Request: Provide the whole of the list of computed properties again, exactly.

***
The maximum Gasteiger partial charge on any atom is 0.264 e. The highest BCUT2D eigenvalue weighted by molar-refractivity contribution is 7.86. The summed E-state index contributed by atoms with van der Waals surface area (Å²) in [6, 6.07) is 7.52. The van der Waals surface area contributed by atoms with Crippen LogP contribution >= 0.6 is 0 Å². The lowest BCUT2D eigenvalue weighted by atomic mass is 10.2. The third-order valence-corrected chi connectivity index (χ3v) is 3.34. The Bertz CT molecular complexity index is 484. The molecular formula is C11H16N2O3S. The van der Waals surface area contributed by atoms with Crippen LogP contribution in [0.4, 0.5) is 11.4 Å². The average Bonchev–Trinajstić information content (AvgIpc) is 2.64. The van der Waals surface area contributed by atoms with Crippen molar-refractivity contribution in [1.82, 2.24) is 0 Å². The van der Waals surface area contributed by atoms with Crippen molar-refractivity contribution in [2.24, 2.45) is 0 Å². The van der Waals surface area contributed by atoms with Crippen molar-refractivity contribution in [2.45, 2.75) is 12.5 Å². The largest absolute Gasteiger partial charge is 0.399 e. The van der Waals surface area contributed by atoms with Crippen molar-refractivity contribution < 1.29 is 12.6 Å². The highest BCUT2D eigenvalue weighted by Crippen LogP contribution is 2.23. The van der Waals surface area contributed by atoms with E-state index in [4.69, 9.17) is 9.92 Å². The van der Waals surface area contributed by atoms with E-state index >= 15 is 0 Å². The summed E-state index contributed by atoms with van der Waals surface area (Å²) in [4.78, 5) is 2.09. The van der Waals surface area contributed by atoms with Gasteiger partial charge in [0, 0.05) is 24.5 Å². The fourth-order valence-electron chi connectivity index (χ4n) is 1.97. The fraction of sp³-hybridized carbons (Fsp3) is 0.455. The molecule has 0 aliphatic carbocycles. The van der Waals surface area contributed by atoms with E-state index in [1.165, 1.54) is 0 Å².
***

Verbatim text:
The maximum Gasteiger partial charge on any atom is 0.264 e. The highest BCUT2D eigenvalue weighted by molar-refractivity contribution is 7.86. The summed E-state index contributed by atoms with van der Waals surface area (Å²) in [6, 6.07) is 7.52. The van der Waals surface area contributed by atoms with Crippen LogP contribution >= 0.6 is 0 Å². The lowest BCUT2D eigenvalue weighted by atomic mass is 10.2. The third-order valence-corrected chi connectivity index (χ3v) is 3.34. The Bertz CT molecular complexity index is 484. The molecular formula is C11H16N2O3S. The van der Waals surface area contributed by atoms with Crippen LogP contribution in [0.4, 0.5) is 11.4 Å². The average Bonchev–Trinajstić information content (AvgIpc) is 2.64. The van der Waals surface area contributed by atoms with Crippen molar-refractivity contribution in [1.82, 2.24) is 0 Å². The van der Waals surface area contributed by atoms with Crippen molar-refractivity contribution in [2.24, 2.45) is 0 Å². The van der Waals surface area contributed by atoms with Crippen molar-refractivity contribution in [2.45, 2.75) is 12.5 Å². The largest absolute Gasteiger partial charge is 0.399 e. The van der Waals surface area contributed by atoms with Crippen molar-refractivity contribution < 1.29 is 12.6 Å². The highest BCUT2D eigenvalue weighted by Crippen LogP contribution is 2.23. The van der Waals surface area contributed by atoms with E-state index in [4.69, 9.17) is 9.92 Å². The van der Waals surface area contributed by atoms with E-state index >= 15 is 0 Å². The summed E-state index contributed by atoms with van der Waals surface area (Å²) in [4.78, 5) is 2.09. The van der Waals surface area contributed by atoms with Gasteiger partial charge in [0, 0.05) is 24.5 Å². The fourth-order valence-electron chi connectivity index (χ4n) is 1.97. The fraction of sp³-hybridized carbons (Fsp3) is 0.455. The molecule has 0 aliphatic carbocycles. The van der Waals surface area contributed by atoms with E-state index in [1.165, 1.54) is 0 Å².